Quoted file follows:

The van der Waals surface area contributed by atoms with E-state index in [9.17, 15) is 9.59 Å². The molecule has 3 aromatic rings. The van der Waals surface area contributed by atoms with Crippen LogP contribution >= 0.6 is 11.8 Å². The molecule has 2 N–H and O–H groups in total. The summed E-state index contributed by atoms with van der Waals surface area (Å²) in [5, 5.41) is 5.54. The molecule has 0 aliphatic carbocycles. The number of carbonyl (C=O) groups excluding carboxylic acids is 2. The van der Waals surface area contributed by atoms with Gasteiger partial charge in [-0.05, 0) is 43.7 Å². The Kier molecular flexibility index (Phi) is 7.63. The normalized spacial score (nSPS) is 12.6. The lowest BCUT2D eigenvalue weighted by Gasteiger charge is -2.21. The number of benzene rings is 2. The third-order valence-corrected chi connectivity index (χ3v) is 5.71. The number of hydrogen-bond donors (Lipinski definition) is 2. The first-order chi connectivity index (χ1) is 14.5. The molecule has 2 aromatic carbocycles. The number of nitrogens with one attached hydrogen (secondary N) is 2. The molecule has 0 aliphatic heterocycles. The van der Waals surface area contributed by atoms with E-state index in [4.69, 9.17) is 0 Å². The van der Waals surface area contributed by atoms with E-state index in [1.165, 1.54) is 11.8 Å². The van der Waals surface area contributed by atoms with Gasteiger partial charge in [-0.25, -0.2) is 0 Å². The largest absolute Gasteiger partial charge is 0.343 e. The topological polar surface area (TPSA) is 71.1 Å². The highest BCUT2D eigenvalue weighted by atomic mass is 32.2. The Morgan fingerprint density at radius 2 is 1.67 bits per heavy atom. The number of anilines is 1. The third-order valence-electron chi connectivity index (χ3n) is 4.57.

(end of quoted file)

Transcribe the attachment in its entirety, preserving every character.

The van der Waals surface area contributed by atoms with E-state index in [9.17, 15) is 9.59 Å². The molecule has 3 aromatic rings. The van der Waals surface area contributed by atoms with Crippen LogP contribution >= 0.6 is 11.8 Å². The molecule has 2 N–H and O–H groups in total. The summed E-state index contributed by atoms with van der Waals surface area (Å²) in [5, 5.41) is 5.54. The molecule has 0 aliphatic carbocycles. The number of carbonyl (C=O) groups excluding carboxylic acids is 2. The van der Waals surface area contributed by atoms with Gasteiger partial charge in [-0.05, 0) is 43.7 Å². The Kier molecular flexibility index (Phi) is 7.63. The normalized spacial score (nSPS) is 12.6. The lowest BCUT2D eigenvalue weighted by Gasteiger charge is -2.21. The number of benzene rings is 2. The third-order valence-corrected chi connectivity index (χ3v) is 5.71. The number of hydrogen-bond donors (Lipinski definition) is 2. The first-order chi connectivity index (χ1) is 14.5. The molecule has 2 aromatic carbocycles. The number of nitrogens with one attached hydrogen (secondary N) is 2. The molecule has 0 aliphatic heterocycles. The van der Waals surface area contributed by atoms with E-state index in [4.69, 9.17) is 0 Å². The van der Waals surface area contributed by atoms with E-state index in [1.165, 1.54) is 11.8 Å². The van der Waals surface area contributed by atoms with Gasteiger partial charge in [-0.25, -0.2) is 0 Å². The largest absolute Gasteiger partial charge is 0.343 e. The topological polar surface area (TPSA) is 71.1 Å². The highest BCUT2D eigenvalue weighted by atomic mass is 32.2. The Morgan fingerprint density at radius 2 is 1.67 bits per heavy atom. The number of anilines is 1. The third-order valence-electron chi connectivity index (χ3n) is 4.57.